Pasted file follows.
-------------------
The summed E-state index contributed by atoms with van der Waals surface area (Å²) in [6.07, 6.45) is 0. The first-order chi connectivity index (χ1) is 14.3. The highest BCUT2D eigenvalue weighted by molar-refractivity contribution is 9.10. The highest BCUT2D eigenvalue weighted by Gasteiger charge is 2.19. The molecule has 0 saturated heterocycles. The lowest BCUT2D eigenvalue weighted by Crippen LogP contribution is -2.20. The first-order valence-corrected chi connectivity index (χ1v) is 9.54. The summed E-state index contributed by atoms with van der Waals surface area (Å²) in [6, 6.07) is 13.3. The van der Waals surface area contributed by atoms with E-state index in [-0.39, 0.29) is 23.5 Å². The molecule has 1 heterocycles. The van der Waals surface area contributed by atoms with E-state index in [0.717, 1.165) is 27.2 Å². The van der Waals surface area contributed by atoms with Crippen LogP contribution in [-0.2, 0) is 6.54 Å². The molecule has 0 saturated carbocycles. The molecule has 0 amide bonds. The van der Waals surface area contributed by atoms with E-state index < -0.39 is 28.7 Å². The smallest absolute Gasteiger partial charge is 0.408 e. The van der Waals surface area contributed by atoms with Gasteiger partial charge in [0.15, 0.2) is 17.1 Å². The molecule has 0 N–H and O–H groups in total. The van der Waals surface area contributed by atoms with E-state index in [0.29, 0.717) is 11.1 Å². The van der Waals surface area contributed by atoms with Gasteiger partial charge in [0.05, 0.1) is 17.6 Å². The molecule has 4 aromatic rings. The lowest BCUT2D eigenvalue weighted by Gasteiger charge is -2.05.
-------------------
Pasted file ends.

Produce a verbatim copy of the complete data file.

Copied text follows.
The summed E-state index contributed by atoms with van der Waals surface area (Å²) in [6.07, 6.45) is 0. The first-order chi connectivity index (χ1) is 14.3. The highest BCUT2D eigenvalue weighted by molar-refractivity contribution is 9.10. The highest BCUT2D eigenvalue weighted by Gasteiger charge is 2.19. The molecule has 0 saturated heterocycles. The lowest BCUT2D eigenvalue weighted by Crippen LogP contribution is -2.20. The first-order valence-corrected chi connectivity index (χ1v) is 9.54. The summed E-state index contributed by atoms with van der Waals surface area (Å²) in [6, 6.07) is 13.3. The van der Waals surface area contributed by atoms with E-state index in [-0.39, 0.29) is 23.5 Å². The molecule has 1 heterocycles. The van der Waals surface area contributed by atoms with E-state index in [0.717, 1.165) is 27.2 Å². The van der Waals surface area contributed by atoms with Crippen LogP contribution in [-0.2, 0) is 6.54 Å². The molecule has 0 saturated carbocycles. The molecule has 0 amide bonds. The van der Waals surface area contributed by atoms with E-state index < -0.39 is 28.7 Å². The smallest absolute Gasteiger partial charge is 0.408 e. The van der Waals surface area contributed by atoms with Gasteiger partial charge in [0.15, 0.2) is 17.1 Å². The molecule has 0 N–H and O–H groups in total. The van der Waals surface area contributed by atoms with E-state index in [0.29, 0.717) is 11.1 Å². The van der Waals surface area contributed by atoms with Gasteiger partial charge in [0.05, 0.1) is 17.6 Å². The molecule has 4 aromatic rings. The lowest BCUT2D eigenvalue weighted by Gasteiger charge is -2.05.